In some embodiments, the expression level may be determined by determining the quantity of mRNA. Methods for determining the quantity of mRNA are well known in the art. For example the nucleic acid contained in the sample is first extracted according to standard methods, for example using lytic enzymes or chemical solutions or extracted by nucleic-acid-binding resins following the manufacturer's instructions. The extracted mRNA is then detected by hybridization (e. g., Northern blot analysis) and/or amplification (e.g., RT-PCR). Typically quantitative or semi-quantitative RT-PCR is preferred. Real-time quantitative or semi-quantitative RT-PCR is particularly advantageous. Other methods of Amplification include ligase chain reaction (LCR), transcription-mediated amplification (TMA), strand displacement amplification (SDA) and nucleic acid sequence based amplification (NASBA).
Nucleic acids having at least 10 nucleotides and exhibiting sequence complementarity or homology to the mRNA of interest herein find utility as hybridization probes or amplification primers. It is understood that such nucleic acids need not be identical, but are typically at least about 80% identical to the homologous region of comparable size, more preferably 85% identical and even more preferably 90-95% identical. In certain embodiments, it will be advantageous to use nucleic acids in combination with appropriate means, such as a detectable label, for detecting hybridization.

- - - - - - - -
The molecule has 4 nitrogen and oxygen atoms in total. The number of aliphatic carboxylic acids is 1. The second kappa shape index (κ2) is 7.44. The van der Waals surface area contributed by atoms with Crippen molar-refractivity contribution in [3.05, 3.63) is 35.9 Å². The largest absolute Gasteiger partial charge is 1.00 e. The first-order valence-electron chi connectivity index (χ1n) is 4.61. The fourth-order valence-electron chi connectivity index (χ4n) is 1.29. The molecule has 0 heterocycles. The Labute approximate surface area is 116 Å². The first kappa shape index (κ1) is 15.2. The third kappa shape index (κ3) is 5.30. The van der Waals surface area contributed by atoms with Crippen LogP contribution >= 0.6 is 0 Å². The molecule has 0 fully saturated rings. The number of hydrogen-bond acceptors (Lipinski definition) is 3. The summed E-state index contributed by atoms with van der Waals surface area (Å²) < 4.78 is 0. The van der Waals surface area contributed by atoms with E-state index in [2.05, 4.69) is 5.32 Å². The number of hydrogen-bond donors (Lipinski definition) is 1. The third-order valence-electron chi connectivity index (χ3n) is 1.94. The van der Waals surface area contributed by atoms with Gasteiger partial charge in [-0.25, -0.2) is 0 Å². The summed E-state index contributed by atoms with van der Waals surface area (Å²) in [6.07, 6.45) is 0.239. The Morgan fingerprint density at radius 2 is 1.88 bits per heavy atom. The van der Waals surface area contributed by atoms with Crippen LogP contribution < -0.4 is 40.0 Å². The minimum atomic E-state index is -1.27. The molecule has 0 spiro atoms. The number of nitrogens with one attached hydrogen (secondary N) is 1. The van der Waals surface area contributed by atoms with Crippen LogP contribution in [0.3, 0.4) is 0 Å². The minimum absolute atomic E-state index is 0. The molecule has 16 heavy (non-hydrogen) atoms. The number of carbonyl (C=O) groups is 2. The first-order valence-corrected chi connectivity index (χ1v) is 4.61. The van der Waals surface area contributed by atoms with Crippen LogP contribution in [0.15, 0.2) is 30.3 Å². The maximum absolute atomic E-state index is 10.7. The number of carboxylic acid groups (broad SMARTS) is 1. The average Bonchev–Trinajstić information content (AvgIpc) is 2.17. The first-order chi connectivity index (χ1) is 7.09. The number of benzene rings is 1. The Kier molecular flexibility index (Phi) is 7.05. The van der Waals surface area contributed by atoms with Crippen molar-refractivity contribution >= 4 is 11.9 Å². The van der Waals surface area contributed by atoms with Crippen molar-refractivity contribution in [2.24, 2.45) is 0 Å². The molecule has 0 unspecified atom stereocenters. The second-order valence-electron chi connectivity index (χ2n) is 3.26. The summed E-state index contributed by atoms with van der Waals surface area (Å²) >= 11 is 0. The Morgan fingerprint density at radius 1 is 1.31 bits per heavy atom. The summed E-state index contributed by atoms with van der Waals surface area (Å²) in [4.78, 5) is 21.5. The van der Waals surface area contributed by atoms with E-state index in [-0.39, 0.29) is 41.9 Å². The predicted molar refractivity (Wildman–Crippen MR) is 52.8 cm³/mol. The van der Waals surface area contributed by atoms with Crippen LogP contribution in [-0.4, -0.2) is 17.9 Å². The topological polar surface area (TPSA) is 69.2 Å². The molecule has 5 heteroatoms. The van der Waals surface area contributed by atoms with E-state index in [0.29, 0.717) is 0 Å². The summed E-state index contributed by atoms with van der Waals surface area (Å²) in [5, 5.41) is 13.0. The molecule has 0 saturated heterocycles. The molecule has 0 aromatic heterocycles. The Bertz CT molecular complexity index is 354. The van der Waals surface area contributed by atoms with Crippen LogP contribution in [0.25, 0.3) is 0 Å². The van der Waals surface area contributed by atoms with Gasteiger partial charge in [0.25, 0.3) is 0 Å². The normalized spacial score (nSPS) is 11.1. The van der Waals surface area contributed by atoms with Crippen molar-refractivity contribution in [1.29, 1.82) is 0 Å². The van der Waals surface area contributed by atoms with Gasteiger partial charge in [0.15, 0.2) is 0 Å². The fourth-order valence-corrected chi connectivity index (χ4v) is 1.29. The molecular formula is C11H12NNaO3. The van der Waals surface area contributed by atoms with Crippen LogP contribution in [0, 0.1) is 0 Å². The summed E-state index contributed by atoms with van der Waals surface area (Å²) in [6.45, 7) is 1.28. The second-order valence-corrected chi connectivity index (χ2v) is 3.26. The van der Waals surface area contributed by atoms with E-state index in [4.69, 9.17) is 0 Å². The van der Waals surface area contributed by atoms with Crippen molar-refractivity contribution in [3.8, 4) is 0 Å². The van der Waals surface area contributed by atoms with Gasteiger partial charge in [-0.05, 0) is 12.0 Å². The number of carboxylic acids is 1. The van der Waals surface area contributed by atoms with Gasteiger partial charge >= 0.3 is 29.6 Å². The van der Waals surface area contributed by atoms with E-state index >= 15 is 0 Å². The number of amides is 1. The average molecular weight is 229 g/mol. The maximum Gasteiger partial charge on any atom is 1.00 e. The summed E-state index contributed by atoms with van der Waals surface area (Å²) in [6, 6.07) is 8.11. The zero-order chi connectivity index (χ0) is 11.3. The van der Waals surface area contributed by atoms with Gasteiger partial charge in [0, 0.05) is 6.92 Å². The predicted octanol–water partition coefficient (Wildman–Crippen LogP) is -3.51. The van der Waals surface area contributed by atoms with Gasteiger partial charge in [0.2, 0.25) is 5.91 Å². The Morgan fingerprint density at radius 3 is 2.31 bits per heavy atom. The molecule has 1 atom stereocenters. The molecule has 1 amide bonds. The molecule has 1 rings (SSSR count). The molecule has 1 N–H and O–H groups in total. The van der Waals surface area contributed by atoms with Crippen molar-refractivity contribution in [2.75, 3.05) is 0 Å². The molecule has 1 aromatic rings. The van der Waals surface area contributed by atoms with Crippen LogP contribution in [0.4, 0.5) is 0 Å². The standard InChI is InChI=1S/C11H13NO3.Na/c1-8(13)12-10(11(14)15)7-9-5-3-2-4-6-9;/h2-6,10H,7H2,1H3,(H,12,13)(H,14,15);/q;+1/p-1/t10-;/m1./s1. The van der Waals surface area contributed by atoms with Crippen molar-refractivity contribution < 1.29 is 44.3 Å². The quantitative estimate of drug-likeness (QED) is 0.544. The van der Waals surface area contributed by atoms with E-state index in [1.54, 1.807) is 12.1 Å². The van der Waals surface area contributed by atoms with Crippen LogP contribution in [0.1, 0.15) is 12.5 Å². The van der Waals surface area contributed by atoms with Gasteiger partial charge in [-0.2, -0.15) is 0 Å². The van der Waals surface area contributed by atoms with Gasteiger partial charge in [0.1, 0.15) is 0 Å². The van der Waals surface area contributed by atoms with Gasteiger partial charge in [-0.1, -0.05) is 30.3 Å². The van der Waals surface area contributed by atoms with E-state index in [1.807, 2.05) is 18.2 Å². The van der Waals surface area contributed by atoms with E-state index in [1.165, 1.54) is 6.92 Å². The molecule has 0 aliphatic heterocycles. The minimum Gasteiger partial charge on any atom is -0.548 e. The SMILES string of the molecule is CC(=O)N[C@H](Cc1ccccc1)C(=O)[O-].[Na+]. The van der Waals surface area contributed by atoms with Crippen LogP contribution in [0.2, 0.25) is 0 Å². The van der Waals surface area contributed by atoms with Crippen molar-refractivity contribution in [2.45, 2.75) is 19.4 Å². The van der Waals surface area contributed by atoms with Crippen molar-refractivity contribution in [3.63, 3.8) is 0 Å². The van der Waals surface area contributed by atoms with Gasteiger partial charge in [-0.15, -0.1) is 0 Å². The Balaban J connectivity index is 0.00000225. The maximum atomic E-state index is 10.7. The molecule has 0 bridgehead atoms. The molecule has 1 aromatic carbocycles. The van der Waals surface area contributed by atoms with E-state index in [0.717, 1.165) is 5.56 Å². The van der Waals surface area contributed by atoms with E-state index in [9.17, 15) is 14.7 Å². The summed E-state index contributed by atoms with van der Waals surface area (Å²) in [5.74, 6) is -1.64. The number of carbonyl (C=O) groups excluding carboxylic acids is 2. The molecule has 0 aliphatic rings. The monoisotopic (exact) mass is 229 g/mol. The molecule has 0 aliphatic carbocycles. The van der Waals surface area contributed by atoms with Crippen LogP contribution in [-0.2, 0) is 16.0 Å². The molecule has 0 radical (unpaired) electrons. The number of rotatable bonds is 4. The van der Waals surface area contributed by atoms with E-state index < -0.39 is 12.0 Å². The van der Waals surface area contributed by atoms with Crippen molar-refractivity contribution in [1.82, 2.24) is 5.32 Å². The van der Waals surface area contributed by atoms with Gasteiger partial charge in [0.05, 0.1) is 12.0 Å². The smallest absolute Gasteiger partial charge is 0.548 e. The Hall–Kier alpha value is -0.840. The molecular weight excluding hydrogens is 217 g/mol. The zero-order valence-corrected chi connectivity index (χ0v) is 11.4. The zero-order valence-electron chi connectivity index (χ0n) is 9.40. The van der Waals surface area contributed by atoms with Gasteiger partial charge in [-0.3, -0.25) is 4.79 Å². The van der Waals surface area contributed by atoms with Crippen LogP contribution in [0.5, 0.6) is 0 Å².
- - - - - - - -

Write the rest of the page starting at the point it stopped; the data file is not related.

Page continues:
Typically, the nucleic acid probes include one or more labels, for example to permit detection of a target nucleic acid molecule using the disclosed probes. In various applications, such as in situ hybridization procedures, a nucleic acid probe includes a label (e.g., a detectable label). A “detectable label” is a molecule or material that can be used to produce a detectable signal that indicates the presence or concentration of the probe (particularly the bound or hybridized probe) in a sample. Thus, a labeled nucleic acid molecule provides an indicator of the presence or concentration of a target nucleic acid sequence (e.g., genomic target nucleic acid sequence) (to which the labeled uniquely specific nucleic acid molecule is bound or hybridized) in a sample. A label associated with one or more nucleic acid molecules (such as a probe generated by the disclosed methods) can be detected either directly or indirectly. A label can be detected by any known or yet to be discovered mechanism including absorption, emission and/or scattering of a photon (including radio frequency, microwave frequency, infrared frequency, visible frequency and ultra-violet frequency photons). Detectable labels include colored, fluorescent, phosphorescent and luminescent molecules and materials, catalysts (such as enzymes) that convert one substance into another substance to provide a detectable difference (such as by converting a colorless substance into a colored substance or vice versa, or by producing a precipitate or increasing sample turbidity), haptens that can be detected by antibody binding interactions, and paramagnetic and magnetic molecules or materials.